Cloud Photography

I’ve recently developed an interest in cloud computing.  As this is a photography blog, I’ve decided to perform an experiment to see whether it’s worth our time for photographers to move to The Cloud.  First, what is cloud computing?  The goal of cloud computing is to provide users with constant access to their software and data from anywhere using any device.  You’re probably already a part of the cloud just by using web-based email.  Your emails sit on a server “in the cloud” and you can get access to them from anywhere with a browser.  Microsoft, Google, and Amazon are the big players in the cloud computing arena, offering lots of free or cheap storage.  Microsoft and Google both offer an entire suite of free office software that runs entirely in your browser.  It’s up to the user to decide whether it’s worth trusting one of these companies with their data in exchange for a lot of convenience.  Convenience that lasts only as long as a constant internet connection is maintained.  Trade-offs abound.

What does this have to do with photography?
Just as there are office apps that run in the browser, there are also photo-editing apps.  Are these apps as good as their desktop counterparts?  That’s what I aim to find out.

What are the benefits of cloud computing to photographers?

  • Persistent backups
  • Instant sharing with clients, friends and family
  • No need for 5 TB hard drives and supercomputers
  • Access to photos and software from anywhere – edit photos from the computer in the hotel lobby or at grandma’s house

And the drawbacks?

  • Software choice
  • Cost – large storage plans can get pricey while good hardware keeps getting cheaper
  • RAW processing – see software choice
  • Trust – forced to trust that Microoglesoftazon will keep your data safe and private
  • Internet connection is mandatory
  • Calibration – colors on different devices vary wildly

Using Windows or Linux or OSX will make it too easy to cheat and use familiar desktop tools.  Therefore, I will be using Joli OS, the installed version of Jolicloud.  Jolicloud is a free operating system based on Ubuntu Linux that can run entirely in a browser.  When installed on a computer, Joli OS is essentially just a big browser window.  There are some apps that run locally such as GIMP, but for the most part everything it runs must be a webapp.  Joli OS provides some local storage space, but I am going to treat it as a temporary place to store my data before flinging it up into the cloud.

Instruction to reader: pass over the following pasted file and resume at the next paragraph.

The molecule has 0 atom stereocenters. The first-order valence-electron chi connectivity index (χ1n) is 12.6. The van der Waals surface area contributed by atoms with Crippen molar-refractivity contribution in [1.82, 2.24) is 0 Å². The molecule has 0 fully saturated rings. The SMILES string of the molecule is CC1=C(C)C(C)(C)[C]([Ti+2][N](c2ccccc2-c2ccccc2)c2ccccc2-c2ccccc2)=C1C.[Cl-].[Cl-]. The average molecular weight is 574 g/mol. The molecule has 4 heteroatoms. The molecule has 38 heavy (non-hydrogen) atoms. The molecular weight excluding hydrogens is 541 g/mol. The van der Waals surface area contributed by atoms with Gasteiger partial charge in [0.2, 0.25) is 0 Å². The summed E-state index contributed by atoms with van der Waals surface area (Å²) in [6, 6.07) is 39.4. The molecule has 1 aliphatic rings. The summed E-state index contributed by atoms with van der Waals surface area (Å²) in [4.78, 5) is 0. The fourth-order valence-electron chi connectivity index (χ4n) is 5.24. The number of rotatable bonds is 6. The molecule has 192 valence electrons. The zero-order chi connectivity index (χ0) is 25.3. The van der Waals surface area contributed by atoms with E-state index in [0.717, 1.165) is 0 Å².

The Experiment
I want to see what it takes to get a batch of RAW files from my camera processed and stored in the cloud using only Joli OS running on a laptop.  The only rule is that I must do the entire process from either Joli OS or a browser.  I’ll document my frustrations and my successes on this blog.  Whatever my conclusion turns out to be, I know I’ll learn a lot along the way.


9 thoughts on “Cloud Photography

  1. Good luck with this. I’m looking forward to seeing what you find out. I’m happy using the cloud for storage and for syncing but for processing I think the software out there, while decent and improving, is still nowhere near good enough. To me most of the software packages I’ve seen are at the Picasa level at best.

    I also wonder what kind of lighting fast internet connection would be required to enable serious photo editing to be feasible.

    1. So far, I’d say that you’re completely right about the software. None of them even hold up to Picasa, let alone Lightroom, which is my personal favorite. I’ll be writing more about this, but what’s missing is the integration of browsing your photos and editing them. Both Picasa (desktop version) and Lightroom are great at this, but I’ve yet to find a viable alternative online. Still looking though, so maybe I’ll be pleasantly surprised.

      As for the fast internet connection, I don’t think it would be required for a good photo-editing web-app. The internet connection speed would affect the uploading of files, but you can do other things while that goes on. As for the editing itself, the only data that needs to be sent back and forth are your commands and the resulting preview image. The heavy lifting would all be done on the app provider’s servers. When the software catches up, this can open the doors to using a cheap tablet or a 10-year old computer. Keeping the displays calibrated and consistent is where the wrinkle comes in.

  2. Interesting, looking forward to future posts about this. Until now, I have never thought about online editing (I’ve loaded my lappy and desktop w/CS5 as it “allows” two (ha) installations).

    1. It all comes down to what’s important to the user. Desktop software such as Photoshop runs great on certain machines and is far more powerful than any web app. However, desktop software (especially expensive commercial desktop software) is restrictive when it comes to hardware requirements and licensing. These are trade offs that every computer user faces and it will be interesting to see where we’re at 5 years from now.

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